By Dolores Kong
The Boston Globe

Kevin Tate was fed up with paying high fees to
maintain his account with Fleet Bank. So the computer
graphics specialist voted with his feet: He closed his
Fleet account and began using a check- cashing store
across from the bank in Dorchester's Codman Square.

"We're trying to make money, not give it away," said
34-year-old Tate, voicing concern over Fleet's fees as
he came out of the All Checks Cashed store with a few
money orders to pay bills. Tate, a former BankBoston
customer, finds it cheaper to buy money orders from
the check cashing store than to maintain a Fleet

Check cashing stores have long been the targets of
scorn for activists in low-income communities, who say
the stores prey on the poor. The check cashers reply
that they wouldn't be there if banks hadn't abandoned
these neighborhoods.

But the battle over financial services in low-income
communities escalated to a new level, when Fleet and a
number of other large banks terminated the business
accounts the check cashers maintained at the banks
beginning more than a year ago. The check cashers say
that without access to banks to conduct their
transactions, they will be put out of business.

In an ironic twist, the check cashers in December
began relying on the Community Reinvestment Act - a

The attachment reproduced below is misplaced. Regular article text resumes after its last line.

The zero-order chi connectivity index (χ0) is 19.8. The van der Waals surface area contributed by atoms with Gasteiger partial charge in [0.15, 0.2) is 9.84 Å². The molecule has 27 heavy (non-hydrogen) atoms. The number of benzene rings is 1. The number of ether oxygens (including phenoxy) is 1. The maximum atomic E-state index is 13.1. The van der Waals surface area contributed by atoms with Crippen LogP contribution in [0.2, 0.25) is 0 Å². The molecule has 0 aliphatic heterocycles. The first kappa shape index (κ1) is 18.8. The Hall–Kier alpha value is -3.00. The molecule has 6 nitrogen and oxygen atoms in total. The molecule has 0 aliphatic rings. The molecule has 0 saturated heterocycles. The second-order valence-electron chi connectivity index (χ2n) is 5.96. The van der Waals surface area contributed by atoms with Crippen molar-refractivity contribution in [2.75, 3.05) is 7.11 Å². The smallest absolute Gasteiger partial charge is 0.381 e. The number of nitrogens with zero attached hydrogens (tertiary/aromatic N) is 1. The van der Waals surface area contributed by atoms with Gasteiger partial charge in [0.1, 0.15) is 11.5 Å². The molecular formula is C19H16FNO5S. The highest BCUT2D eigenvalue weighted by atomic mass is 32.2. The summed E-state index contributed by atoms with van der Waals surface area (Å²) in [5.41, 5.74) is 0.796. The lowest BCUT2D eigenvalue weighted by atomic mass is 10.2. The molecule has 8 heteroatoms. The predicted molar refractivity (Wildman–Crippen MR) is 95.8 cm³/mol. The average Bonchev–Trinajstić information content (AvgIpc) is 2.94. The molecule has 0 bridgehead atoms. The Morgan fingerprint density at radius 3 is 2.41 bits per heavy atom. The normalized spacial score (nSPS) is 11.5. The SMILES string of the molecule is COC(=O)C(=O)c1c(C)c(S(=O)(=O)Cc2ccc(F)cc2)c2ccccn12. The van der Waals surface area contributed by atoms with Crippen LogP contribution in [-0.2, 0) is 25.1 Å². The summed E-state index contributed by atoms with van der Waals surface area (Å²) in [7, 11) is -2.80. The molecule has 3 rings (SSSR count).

law that requires banks to prove that they are
providing services to low-income communities - to
press their case. And they are winning support for
their position in unusual places.

"Check cashers charge high amounts, but you don't put
people out of business for that," said US
Representative Barney Frank of Newton, a Democrat on
the House Committee on Financial Services, who has
been a longtime critic of high fees by both Fleet and
the check cashing industry.

"This is how bad this biggest of banks - Fleet - has
become," said state Representative Jarrett T. Barrios,
a Cambridge Democrat on the state Joint Committee on
Banks and Banking. "Now even the check casher, the
lowly check casher, can compete for consumer

Check cashers say they are standing up for those in
the community who need their services.

"By not having a bank to service our members, some of
the stores might have to close up. That's going to be
detrimental to the inner cities. That's what we're
concerned with," said William Siegel, chairman of
Financial Service Centers of America, a trade group
based in Hackensack, N.J. It represents more than